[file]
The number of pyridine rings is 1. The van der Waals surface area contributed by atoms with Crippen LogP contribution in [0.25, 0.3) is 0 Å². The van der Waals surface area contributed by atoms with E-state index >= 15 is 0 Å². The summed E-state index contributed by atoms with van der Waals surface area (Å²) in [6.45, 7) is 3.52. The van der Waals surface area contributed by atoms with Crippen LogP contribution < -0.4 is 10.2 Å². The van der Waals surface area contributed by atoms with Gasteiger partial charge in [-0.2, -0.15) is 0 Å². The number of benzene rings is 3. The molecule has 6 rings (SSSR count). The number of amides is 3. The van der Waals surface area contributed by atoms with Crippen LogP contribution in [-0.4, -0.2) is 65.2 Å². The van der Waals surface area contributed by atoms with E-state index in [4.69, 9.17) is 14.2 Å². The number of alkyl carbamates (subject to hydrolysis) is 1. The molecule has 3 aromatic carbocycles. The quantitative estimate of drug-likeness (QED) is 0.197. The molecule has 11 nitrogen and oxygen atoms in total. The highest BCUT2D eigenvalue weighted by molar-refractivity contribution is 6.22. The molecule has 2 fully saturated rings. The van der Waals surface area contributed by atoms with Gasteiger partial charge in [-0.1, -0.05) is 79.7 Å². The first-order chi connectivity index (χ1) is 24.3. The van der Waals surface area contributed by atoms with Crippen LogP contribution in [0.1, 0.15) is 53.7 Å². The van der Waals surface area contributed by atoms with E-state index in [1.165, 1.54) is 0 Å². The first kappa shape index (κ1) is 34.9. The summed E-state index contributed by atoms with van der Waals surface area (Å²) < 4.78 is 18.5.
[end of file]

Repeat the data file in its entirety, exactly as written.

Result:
The number of pyridine rings is 1. The van der Waals surface area contributed by atoms with Crippen LogP contribution in [0.25, 0.3) is 0 Å². The van der Waals surface area contributed by atoms with E-state index >= 15 is 0 Å². The summed E-state index contributed by atoms with van der Waals surface area (Å²) in [6.45, 7) is 3.52. The van der Waals surface area contributed by atoms with Crippen LogP contribution < -0.4 is 10.2 Å². The van der Waals surface area contributed by atoms with Gasteiger partial charge in [-0.2, -0.15) is 0 Å². The number of benzene rings is 3. The molecule has 6 rings (SSSR count). The number of amides is 3. The van der Waals surface area contributed by atoms with Crippen LogP contribution in [-0.4, -0.2) is 65.2 Å². The van der Waals surface area contributed by atoms with E-state index in [4.69, 9.17) is 14.2 Å². The number of alkyl carbamates (subject to hydrolysis) is 1. The molecule has 3 aromatic carbocycles. The quantitative estimate of drug-likeness (QED) is 0.197. The molecule has 11 nitrogen and oxygen atoms in total. The highest BCUT2D eigenvalue weighted by molar-refractivity contribution is 6.22. The molecule has 2 fully saturated rings. The van der Waals surface area contributed by atoms with Gasteiger partial charge in [-0.1, -0.05) is 79.7 Å². The first-order chi connectivity index (χ1) is 24.3. The van der Waals surface area contributed by atoms with Crippen LogP contribution in [0.1, 0.15) is 53.7 Å². The van der Waals surface area contributed by atoms with E-state index in [1.165, 1.54) is 0 Å². The first kappa shape index (κ1) is 34.9. The summed E-state index contributed by atoms with van der Waals surface area (Å²) < 4.78 is 18.5.